Also making good on the NNBA’s status as a “public charity” is the NNBA Volunteer Orchestra, a group with a floating membership of eight or more, which plays free shows every Monday at rest homes. The Volunteer Orchestra also has played at the VA hospital, former Gov. Richard Bryan’s chili feed, the Balloon Races, and for the Washoe County Parks and Recreation Department.
With the new non-profit status, the NNBA will be more eligible for grants and tax-deductible contributions, which the organization can use to help fund, among other projects, its annual Bluegrass Festival. The festival, taking place this August at Bower’s Mansion, is now in its 20th year. Also, the organization is co-sponsoring, with Maytan Music Center, a pair of professional workshops with bluegrass heavyweights Tony Rice and Peter Rowan Feb. 18.
In January, Walden’s Coffeehouse, in Mayberry Landing at the corner of West McCarran Boulevard and Mayberry Drive, began hosting bluegrass nights on the second and fourth Thursdays of each month.
With its specialty boutiques, dog bakery, day spa and upscale clothing stores, Mayberry Landing may not seem the obvious choice for regular performances of mountain music.
But when you go to one of Walden’s bluegrass nights, you’ll find something other than shoeless folks drinking from little brown jugs marked XXX. Instead, you’ll meet well-groomed urbanites toasting this great American art form with lattes and stem glasses of merlot. Remember—this is the 21st century.
The Northern Nevada Bluegrass Association has a Web site (www.nnba.org) and a line of merchandise. Also remember, “Father of Bluegrass” Bill Monroe did his earliest radio performances out of the big city of Chicago. Bluegrass has never really been as hillbilly as some would have you believe. So we’ll have no more cracks about shoeless folks.
Though not an official NNBA event, the Walden’s bluegrass night attracts plenty of the NNBA’s members, and the event is emceed by NNBA Community Outreach officer Cindy Gray.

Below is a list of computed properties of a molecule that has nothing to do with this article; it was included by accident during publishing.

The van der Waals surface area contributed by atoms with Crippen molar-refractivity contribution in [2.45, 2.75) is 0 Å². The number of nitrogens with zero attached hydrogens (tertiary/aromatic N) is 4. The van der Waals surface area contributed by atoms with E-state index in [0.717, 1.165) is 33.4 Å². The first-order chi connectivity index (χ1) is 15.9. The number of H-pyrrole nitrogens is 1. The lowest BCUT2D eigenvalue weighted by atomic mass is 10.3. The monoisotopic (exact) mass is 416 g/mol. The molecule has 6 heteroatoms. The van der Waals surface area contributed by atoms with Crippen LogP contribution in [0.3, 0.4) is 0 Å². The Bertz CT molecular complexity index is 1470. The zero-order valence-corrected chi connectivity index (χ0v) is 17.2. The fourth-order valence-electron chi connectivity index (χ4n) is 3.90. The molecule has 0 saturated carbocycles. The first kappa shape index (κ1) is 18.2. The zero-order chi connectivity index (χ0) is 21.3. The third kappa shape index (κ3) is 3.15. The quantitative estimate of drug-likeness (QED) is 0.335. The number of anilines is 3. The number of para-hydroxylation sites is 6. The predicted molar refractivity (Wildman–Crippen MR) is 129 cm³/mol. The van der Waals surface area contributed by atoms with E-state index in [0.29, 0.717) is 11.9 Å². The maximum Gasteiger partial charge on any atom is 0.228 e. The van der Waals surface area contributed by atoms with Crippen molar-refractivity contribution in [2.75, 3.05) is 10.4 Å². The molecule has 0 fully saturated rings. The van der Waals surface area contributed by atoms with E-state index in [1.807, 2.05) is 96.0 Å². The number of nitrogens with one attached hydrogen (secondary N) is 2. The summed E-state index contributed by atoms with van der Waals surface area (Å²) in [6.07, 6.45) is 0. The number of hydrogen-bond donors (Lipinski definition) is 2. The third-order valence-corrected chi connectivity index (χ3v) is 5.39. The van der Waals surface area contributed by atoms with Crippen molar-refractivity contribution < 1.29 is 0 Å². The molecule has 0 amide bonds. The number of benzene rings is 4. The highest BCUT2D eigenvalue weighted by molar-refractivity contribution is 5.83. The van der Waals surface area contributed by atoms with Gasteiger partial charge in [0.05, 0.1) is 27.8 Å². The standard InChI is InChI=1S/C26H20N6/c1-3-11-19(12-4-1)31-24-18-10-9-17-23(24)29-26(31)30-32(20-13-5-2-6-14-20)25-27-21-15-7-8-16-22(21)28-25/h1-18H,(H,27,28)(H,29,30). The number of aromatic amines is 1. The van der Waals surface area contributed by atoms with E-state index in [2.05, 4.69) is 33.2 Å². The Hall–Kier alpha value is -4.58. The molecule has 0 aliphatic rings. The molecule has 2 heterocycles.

Certain that it would draw a crowd, Todd South, who’s in charge of booking at Walden’s, has been pushing for a bluegrass night for some time.
“I’ve been asking them to do it at least a year. … Cindy (Gray), she’s the one that made it happen,” South says.
“I knew these people; if they had a place to go, they’d go,” he says.
Two weeks after the jam where I’d tried my hand on stage, Walden’s was host to a bluegrass open-mic night. In a more structured format than the “open jam,” players were welcome to sit in with performers, but during the introduction to the show, NNBA community outreach officer Cindy Gray politely asked that musicians sit out songs they don’t actually know. Point taken.
But there is no judgment of less-than-expert players.
“All levels are welcome, beginners and advanced,” says Bob Kastelic, NNBA member and fiddle player for Moonlight Hoodoo Revue. “We all play together. It’s real friendly and welcoming.”
The age of performers ranged from 10 to 70. The youngest performer was Bethany McHenry, who’s still too small for a full-sized guitar. Her youth lent an extra sadness to the lyrics of “All the Good Times are Past and Gone,” one of the songs she performed with Bob Bailey on banjo and Mike Knapp on mandolin.
“Bluegrass is really inclusive, so you get all generations,” McKean says. “You get older folks playing. You get younger kids. And it’s kind of a nice way to bring people together. The NNBA is getting bigger membership, getting stronger, more mature.”
And so, it seems for those who learn their chords and know a little tradition, all the good times may not be past and gone after all.